Thinking in a Foreign Language: 7 Methods to Help You Train Your Brain
In learning a foreign language, there are four basic language skills- reading, writing, listening, and speaking.
In Portuguese, much like in any other language, there are often one or two “proper” ways to say something and a lot of other informal ways to get the same point across. In other words, native speakers often use Portuguese slang words instead of “formal” words.
Wonder what I’m talking about? Let’s look at the word “Hello”.
“Hello” is the most basic word for greeting someone in the English language and one of the first words that an English language learner will learn. However, a native English language speaker might say “Hi” when they greet someone.
“Hi” means the same thing as “hello”. It is the slang or informal version of “hello”.
Many languages also have their own version of “Hello” and a few versions for “hi”. In Portuguese, these are “olá” and “oi”.
“Oi” is an example of a Portuguese slang term that native speakers understand to mean “hello”.
In the simplest terms, slang is an informal language. It is a set of words and expressions that are used by people who belong to the same cultural or social group.
Portuguese slang is a specific set of vocabulary that is understood among people for whom Portuguese is a major language, if not a first or native language.
It may not exactly be “textbook” Portuguese, but slang terms may actually be more commonly used by native speakers rather than “formal” Portuguese.
When learning any language, learning slang is an essential part of building your vocabulary.
The importance of learning Portuguese slang might not necessarily be emphasized informal language learning courses. Textbooks might not include many slang terms or Portuguese idioms and expressions.
However, any experienced native Portuguese speaking tutor will tell you that learning slang is important if you want to gain fluency or just sound like a native.
Native Portuguese speakers use slang daily. They understand what these words mean and will pepper their speech with them almost automatically. In order to participate in daily life among Portuguese speakers, you need to understand how they use slang.
Another important reason to learn Portuguese slang is, it will keep you from inadvertently offending someone. As we said, slang is informal, so there are certain times when using it is inappropriate, rude, or even disrespectful.
|Bonus: Download here a FREE PDF of 24 Portuguese Slang Words|
To help you get started, here is a list of some common Portuguese slang terms.
Translation: Informal yes
Meaning: Yes or Uh-huh
You can say “ya” to a Portuguese speaker if you want to say yes. It is basically an informal way of expressing agreement.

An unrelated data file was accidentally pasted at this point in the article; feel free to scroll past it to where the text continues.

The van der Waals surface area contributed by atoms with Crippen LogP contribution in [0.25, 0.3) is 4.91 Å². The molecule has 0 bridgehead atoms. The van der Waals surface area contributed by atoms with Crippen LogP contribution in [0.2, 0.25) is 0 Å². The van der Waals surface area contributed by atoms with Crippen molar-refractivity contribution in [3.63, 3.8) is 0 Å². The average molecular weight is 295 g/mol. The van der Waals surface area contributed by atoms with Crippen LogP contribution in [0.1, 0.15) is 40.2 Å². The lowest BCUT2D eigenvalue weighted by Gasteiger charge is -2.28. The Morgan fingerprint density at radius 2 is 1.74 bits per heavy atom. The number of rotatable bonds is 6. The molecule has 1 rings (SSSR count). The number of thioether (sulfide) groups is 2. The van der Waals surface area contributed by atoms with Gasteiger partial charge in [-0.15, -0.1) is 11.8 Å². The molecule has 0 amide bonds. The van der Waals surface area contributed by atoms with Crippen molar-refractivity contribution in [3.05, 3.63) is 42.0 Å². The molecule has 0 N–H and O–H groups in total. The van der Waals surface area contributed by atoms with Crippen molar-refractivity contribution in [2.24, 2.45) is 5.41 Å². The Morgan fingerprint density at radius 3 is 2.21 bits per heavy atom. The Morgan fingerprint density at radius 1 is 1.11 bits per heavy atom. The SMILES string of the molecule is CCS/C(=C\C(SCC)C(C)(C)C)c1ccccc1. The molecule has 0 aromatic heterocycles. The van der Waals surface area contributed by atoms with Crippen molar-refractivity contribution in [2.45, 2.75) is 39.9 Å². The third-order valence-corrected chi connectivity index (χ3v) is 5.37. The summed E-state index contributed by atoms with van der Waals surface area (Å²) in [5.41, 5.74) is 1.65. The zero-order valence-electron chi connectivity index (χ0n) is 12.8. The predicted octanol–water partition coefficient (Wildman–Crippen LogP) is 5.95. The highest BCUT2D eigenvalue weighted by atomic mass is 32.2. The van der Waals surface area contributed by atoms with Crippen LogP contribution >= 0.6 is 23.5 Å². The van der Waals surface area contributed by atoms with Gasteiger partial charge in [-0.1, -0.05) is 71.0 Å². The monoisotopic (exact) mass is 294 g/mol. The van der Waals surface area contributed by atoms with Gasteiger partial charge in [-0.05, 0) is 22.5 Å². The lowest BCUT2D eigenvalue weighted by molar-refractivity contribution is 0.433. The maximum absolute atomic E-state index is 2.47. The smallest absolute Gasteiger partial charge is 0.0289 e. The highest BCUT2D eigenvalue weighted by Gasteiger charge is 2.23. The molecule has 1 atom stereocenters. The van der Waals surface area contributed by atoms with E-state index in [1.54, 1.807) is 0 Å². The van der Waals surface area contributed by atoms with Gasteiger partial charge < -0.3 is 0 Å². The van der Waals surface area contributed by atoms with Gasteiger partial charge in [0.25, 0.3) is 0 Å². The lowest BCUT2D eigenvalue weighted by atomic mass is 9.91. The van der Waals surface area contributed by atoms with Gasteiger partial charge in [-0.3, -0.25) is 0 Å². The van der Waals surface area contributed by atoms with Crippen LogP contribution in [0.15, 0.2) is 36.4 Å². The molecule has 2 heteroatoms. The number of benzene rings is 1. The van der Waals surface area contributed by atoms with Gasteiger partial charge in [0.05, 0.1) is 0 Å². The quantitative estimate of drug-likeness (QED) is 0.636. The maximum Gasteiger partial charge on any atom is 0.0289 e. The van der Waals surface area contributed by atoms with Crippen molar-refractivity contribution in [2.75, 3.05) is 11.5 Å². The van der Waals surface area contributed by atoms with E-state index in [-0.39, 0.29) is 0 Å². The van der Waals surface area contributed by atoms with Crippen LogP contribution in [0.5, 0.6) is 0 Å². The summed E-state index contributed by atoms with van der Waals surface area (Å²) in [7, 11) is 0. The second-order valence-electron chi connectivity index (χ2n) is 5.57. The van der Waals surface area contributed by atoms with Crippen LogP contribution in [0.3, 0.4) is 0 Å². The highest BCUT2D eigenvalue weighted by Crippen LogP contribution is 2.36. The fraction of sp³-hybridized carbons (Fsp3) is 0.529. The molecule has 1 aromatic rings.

While it is “informal”, it is common enough in usage that it is acceptable to be used in a workplace or business setting.
This Portuguese slang term originated among teenagers, but it is now ubiquitous enough that it’s acceptable in office or business settings.
There are actually two ways that this slang term is used. The most common is similar to an English speaker saying “dude” or “man”. The second, however, is when you are in between thoughts. So, it’s kind of like “uhh…” in English. A slight pause or noise you make to let people know you are gathering your thoughts before saying them out loud.
This is actually a possessive pronoun that means mine, however, it is also used similar to “pá”. Note, however, that this is used when you are addressing a male.
Meaning: Cool! Good!
This is a commonly used Portuguese slang term, especially among teenagers and young people. It is the equivalent of the English slang term “Cool!” which is basically a way of saying something is good.
“Fixe” is usually used to praise or express admiration for someone but it can also be used to describe an object that someone thinks is praiseworthy.
Note that, in Brazilian Portuguese, they use “legal” instead of “fixe”.
Meaning: Go away
When a Portuguese speaker says this, they are telling someone that they want to be left alone. While this may sound “harsh” it’s not necessarily considered impolite. Just, think about who you are saying it to and why.
Translation: Spin or turn
Meaning: Cute! Nice!
Portuguese youth will use this term if they want to say something is “cute”. It is usually used to express admiration for a person, especially if you are referring to their looks. It can also be used to describe an object or an animal – like a fluffy dog.
Portuguese is a gendered language, so if you want to use this slang term to talk about a male, you use “giro”. If you want to refer to a female, you use “gira”.
Translation: We were cool
Meaning: We’re cool
This Portuguese slang term is basically used to reassure someone that you are okay with them or with a situation.
If you are in a more rural part of Portugal, away from the big cities like Lisbon, you might hear “táss bem”. This is basically the same thing as “táss cuul”.
This is a Portuguese slang word that is used as a conversation filler by teenagers. It’s the equivalent of an American teenager adding “like” to their sentences.
It also has another gendered meaning, however. If someone says “tipo” they could be referring to “that guy”. While if someone says “tipa” they are referring to “that girl”.
Translation: Very good
This is a slang term that is used to express approval for someone and their actions. Again, this is a gendered term, so “porrerio” means a cool guy while “porreria” means a cool girl.
Meaning: A lot